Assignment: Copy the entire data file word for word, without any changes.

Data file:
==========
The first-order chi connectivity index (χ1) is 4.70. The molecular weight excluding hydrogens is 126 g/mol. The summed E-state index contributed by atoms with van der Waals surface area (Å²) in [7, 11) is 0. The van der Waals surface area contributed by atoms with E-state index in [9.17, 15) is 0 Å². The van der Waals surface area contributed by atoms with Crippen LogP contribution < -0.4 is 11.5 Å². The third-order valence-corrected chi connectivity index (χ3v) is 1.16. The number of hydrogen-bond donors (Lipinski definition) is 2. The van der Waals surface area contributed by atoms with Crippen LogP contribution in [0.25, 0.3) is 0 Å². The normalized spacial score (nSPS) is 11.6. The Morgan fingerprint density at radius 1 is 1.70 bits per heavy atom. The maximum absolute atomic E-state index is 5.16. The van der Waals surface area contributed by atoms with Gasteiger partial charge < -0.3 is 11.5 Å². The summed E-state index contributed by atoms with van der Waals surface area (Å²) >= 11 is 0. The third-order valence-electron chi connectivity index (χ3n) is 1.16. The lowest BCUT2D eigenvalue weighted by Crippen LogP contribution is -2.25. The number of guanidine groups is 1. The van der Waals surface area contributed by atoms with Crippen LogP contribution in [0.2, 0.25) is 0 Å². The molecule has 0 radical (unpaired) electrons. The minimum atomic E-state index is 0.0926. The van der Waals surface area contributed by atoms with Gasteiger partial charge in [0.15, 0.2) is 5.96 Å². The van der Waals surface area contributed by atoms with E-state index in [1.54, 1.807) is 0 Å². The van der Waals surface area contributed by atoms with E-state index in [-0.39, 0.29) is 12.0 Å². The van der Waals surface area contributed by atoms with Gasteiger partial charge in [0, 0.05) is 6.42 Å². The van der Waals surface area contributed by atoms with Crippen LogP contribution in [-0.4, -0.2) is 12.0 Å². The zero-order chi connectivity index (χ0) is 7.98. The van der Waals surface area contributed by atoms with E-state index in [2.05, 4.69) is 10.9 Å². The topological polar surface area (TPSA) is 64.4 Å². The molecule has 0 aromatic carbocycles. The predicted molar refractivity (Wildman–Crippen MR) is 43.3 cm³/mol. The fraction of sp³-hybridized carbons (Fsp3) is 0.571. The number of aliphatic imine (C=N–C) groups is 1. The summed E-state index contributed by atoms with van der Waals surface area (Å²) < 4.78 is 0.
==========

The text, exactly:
The first-order chi connectivity index (χ1) is 4.70. The molecular weight excluding hydrogens is 126 g/mol. The summed E-state index contributed by atoms with van der Waals surface area (Å²) in [7, 11) is 0. The van der Waals surface area contributed by atoms with E-state index in [9.17, 15) is 0 Å². The van der Waals surface area contributed by atoms with Crippen LogP contribution < -0.4 is 11.5 Å². The third-order valence-corrected chi connectivity index (χ3v) is 1.16. The number of hydrogen-bond donors (Lipinski definition) is 2. The van der Waals surface area contributed by atoms with Crippen LogP contribution in [0.25, 0.3) is 0 Å². The normalized spacial score (nSPS) is 11.6. The Morgan fingerprint density at radius 1 is 1.70 bits per heavy atom. The maximum absolute atomic E-state index is 5.16. The van der Waals surface area contributed by atoms with Gasteiger partial charge < -0.3 is 11.5 Å². The summed E-state index contributed by atoms with van der Waals surface area (Å²) >= 11 is 0. The third-order valence-electron chi connectivity index (χ3n) is 1.16. The lowest BCUT2D eigenvalue weighted by Crippen LogP contribution is -2.25. The number of guanidine groups is 1. The van der Waals surface area contributed by atoms with Crippen LogP contribution in [0.2, 0.25) is 0 Å². The molecule has 0 radical (unpaired) electrons. The minimum atomic E-state index is 0.0926. The van der Waals surface area contributed by atoms with Gasteiger partial charge in [0.15, 0.2) is 5.96 Å². The van der Waals surface area contributed by atoms with E-state index in [1.54, 1.807) is 0 Å². The van der Waals surface area contributed by atoms with E-state index in [-0.39, 0.29) is 12.0 Å². The van der Waals surface area contributed by atoms with Gasteiger partial charge in [0, 0.05) is 6.42 Å². The van der Waals surface area contributed by atoms with Crippen LogP contribution in [-0.4, -0.2) is 12.0 Å². The zero-order chi connectivity index (χ0) is 7.98. The van der Waals surface area contributed by atoms with E-state index in [2.05, 4.69) is 10.9 Å². The topological polar surface area (TPSA) is 64.4 Å². The molecule has 0 aromatic carbocycles. The predicted molar refractivity (Wildman–Crippen MR) is 43.3 cm³/mol. The fraction of sp³-hybridized carbons (Fsp3) is 0.571. The number of aliphatic imine (C=N–C) groups is 1. The summed E-state index contributed by atoms with van der Waals surface area (Å²) < 4.78 is 0.